How Do Interest Rates Affect Me?

November 8, 2018

How Do Interest Rates Affect Me?

Those looking to buy a home are often inundated with alarmist articles warning that the fed will be increasing the interest rate.  But what do these interest-rate hikes actually mean for your bottom line?

What is the interest rate?

Banks loan us money for a fee – that fee is the interest on the borrowed money that we pay back when we pay back a loan.  But if your bank wants to make it more expensive to borrow, it’s not as simple as just slapping on a new rate, as a grocer would with milk prices. It’s something controlled higher up by the Federal Reserve, America’s central bank.

The Federal Reserve – “The Fed”- was given in 1977 two tasks by congress: First, keep prices of things Americans buy stable, and create labor-market conditions that provide jobs for all the people who want them.

When the inventory of affordable housing is low – as we saw to be increasingly the case in 2017 and 2018 in Los Angeles – the fed raises the interest rates.   Although this can be frustrating to home-buyers it has higher rates bring good news for savers as banks raise their interest payments on deposits.  It can also shift the housing market from a strong seller’s market – to a more equal playing field for buyers and sellers.

Historically where are we with interest rates?

Despite the feeling that many first-time home buyers feel that they may have “missed the boat” on a great interest rate, we are still at a historical low.

This chart from Trading Economics shows the trends in interest rates from the 1970s to present.  Although there is fluctuation, we are still solidly low compared to, for example, 1981 when interest rates peaked at 18.45%.

How does this affect my loan payments?

Excellent question!

If one were to purchase a home using a 20% down-payment on a 30-year mortgage, for the price of $1.49 Million:

In 2015, with the annual average rate for the year of 3.85%:

Total cost of the mortgage would be: $2,011,750

Monthly payments would be: $5,588

In 2016, with the annual with the annual average rate for the year of 3.65%:

Total cost of the mortgage would be: $1,963,050

Monthly payments would be: $5,453

In 2017, with the annual with the annual average rate for the year of 3.99%:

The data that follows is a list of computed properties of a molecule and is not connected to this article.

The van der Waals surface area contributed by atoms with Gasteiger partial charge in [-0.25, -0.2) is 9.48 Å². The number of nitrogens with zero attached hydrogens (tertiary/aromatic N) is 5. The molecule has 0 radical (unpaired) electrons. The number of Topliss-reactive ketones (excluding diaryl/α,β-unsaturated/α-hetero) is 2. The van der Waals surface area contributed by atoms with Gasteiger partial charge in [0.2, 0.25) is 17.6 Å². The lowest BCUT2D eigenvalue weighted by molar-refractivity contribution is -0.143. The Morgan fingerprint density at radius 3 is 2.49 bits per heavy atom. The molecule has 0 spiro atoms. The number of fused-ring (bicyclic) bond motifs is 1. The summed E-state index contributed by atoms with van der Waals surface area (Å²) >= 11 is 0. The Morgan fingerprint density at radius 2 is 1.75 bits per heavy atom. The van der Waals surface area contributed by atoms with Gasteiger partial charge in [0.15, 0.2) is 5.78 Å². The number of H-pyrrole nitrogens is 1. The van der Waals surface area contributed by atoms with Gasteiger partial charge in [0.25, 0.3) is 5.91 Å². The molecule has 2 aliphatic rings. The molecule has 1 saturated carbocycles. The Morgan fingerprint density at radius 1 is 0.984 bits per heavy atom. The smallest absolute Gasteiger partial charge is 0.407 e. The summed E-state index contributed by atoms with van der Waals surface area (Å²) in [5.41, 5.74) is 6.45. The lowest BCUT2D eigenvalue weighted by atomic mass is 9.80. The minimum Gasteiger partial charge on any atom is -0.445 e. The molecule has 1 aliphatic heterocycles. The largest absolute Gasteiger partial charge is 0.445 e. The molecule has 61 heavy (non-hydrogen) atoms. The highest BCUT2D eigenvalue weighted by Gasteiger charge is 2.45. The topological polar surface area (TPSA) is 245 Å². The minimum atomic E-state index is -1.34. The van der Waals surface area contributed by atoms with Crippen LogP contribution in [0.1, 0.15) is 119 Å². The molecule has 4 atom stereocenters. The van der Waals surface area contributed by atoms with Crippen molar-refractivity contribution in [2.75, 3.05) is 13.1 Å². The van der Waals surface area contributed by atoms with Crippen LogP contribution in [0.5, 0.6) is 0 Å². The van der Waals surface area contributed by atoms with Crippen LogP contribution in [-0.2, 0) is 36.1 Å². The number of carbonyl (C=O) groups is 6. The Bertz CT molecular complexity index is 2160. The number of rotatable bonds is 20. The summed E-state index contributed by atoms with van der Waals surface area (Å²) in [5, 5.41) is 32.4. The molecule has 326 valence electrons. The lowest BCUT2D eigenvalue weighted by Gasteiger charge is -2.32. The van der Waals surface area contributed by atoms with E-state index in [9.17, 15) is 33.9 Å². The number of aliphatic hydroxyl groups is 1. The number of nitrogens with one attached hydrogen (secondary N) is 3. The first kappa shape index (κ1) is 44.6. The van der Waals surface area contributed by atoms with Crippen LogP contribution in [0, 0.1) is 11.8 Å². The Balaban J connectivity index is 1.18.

Total cost of the mortgage would be: $2,046,211

Monthly payments would be: $5,684

In 2018, with the current rate of 4.63%:

Total cost of the mortgage would be: $2,207,560

Monthly payments would be: $6,132

On this home, for every 1% increase in the interest rate a home buyer can expect, roughly, a $600 increase on their monthly payments.  For every .01% increase its roughly a $5 increase to one’s mortgage payments.

While these numbers can feel like a massive difference, historically they are relatively small fluctuations.  Keep in mind that in 1981, when interest rates were at an all-time high, monthly payments on the same home would have been closer to $20,000.  In 2007, at the peak of the housing bubble, those payments would have been, $7,409.

So, what does this all mean?

As realtors – we are constantly asked whether or not it’s a good time to buy –

the answer is still YES.

We are not seeing the same low rates as we saw in 2015 but we are still in a very strong borrower’s market.

This article was written by Erica DeBear with collaboration from Kristen Eck of New American Funding.

150 EL CAMINO DRIVE, LOS ANGELES,CA. 310-595-3888 © 2017 DOUGLAS ELLIMAN REAL ESTATE. ALL MATERIAL PRESENTED HEREIN IS INTENDED FOR INFORMATION PURPOSES ONLY. WHILE, THIS INFORMATION IS BELIEVED TO BE CORRECT, IT IS REPRESENTED SUBJECT TO ERRORS, OMISSIONS, CHANGES OR WITHDRAWAL WITHOUT NOTICE. ALL PROPERTY INFORMATION, INCLUDING, BUT NOT LIMITED TO SQUARE FOOTAGE, ROOM COUNT, NUMBER OF BEDROOMS AND THE SCHOOL DISTRICT IN PROPERTY LISTINGS SHOULD BE VERIFIED BY YOUR OWN ATTORNEY, ARCHITECT OR ZONING EXPERT. EQUAL HOUSING OPPORTUNITY.

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